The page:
AJ Smith, and PAVAS and Annie Get Your Gun, Drake and Billy and Andrea and Thea and Little Mary Sunshine, that railroad apartment and interning and Horace Mann and Howard and Bonnie and Joe and Margie and Susan and Miriam and Dave and Carl and Larry and…
No, it took me thirty years to wise up and meet her, and there was a lot of there there. So it isn’t that.
And it’s not that our seventeen years together (sixteen spent as one) feels like a lifetime. To be honest, it feels too short, and I don’t think that will ever go away.
What I do believe, however, is that it is wishful thinking. Not wishing away the life before her, or thinking that nothing could be good without her.
It’s just my subconscious realizing that everything would be better with her.
Re-remembering history with her in it enhances the experience.
Sharing the surprise birthday party where I surprised the surprisers, or seeing Les Miz for the first time, or getting lost on that bike ride, or even ducking as the onion dip flew over head – the remembrance is brighter thinking that it is part of “us” rather than just “me.”
Shiny, as Kaylee might say.
It’s like having a favorite show – you really like the show. But then someone suggests a dream cast member, and you think – “wow, that show would be even better!”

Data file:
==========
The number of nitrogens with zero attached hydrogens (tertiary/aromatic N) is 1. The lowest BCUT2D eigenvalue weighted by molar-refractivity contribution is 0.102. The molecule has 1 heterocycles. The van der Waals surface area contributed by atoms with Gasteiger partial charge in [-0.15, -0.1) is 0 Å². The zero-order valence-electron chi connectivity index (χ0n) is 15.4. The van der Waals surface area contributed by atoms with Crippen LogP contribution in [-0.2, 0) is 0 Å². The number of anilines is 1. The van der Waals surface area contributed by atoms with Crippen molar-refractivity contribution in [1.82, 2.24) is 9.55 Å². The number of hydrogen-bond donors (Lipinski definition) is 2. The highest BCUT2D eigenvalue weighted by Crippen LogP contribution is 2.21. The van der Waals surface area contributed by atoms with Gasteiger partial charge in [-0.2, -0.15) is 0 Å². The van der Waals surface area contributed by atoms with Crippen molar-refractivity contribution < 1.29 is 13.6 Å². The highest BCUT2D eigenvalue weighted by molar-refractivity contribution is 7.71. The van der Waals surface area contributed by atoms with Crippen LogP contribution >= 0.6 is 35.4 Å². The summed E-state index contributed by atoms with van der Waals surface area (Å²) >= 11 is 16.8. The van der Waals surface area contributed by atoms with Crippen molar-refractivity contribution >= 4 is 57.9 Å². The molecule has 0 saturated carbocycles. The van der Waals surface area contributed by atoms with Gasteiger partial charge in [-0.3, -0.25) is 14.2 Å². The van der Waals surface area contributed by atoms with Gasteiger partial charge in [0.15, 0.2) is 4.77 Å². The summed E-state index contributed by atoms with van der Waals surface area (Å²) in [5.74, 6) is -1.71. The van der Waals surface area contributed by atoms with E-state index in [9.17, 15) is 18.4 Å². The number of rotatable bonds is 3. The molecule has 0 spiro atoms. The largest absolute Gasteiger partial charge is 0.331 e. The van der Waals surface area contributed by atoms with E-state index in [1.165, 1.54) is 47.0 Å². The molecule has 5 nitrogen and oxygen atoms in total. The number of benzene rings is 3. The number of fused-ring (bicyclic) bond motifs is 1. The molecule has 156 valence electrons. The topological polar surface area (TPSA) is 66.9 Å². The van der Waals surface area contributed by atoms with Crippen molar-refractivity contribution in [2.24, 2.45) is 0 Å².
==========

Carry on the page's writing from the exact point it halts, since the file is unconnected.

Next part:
Suppose, say, you really like the play Waiting for Godot. (I’m not saying real people do, I’m just saying “suppose.”)
Now say that you hear that the play is being done with Steve Martin, Robin Williams, F. Murray Abraham and Bill Irwin.
Just imagining your favorite play with that cast, even though you haven’t seen it, is a delight.
That’s what I think is happening.
I’m just imagining my history with her cast in the first act, even though I haven’t seen it.
And imagining her in the cast is a delight.
Just my thoughts,
A new blog I’m following, Bob’s Blog, says a lot of what I think during election season.
I recently heard a sports reporter commentary, where he pointed out that one reason America loves the summer Olympics is because it always falls during an election year – and guarantees for several weeks that we have something to listen to besides news of the candidates.
Amen to that.
I started to update my status by saying:
“Of all the possible writing assignments that I could have, the one I hate the most is writing obituaries.”
But I stopped, because that isn’t true. I don’t hate writing obits.
Last night, I sat at a table with Cath and friends, and we turned a love one’s two sentence “she was born here and then died there” obit into truer reflection of a life. A dim reflection, but more than just dates.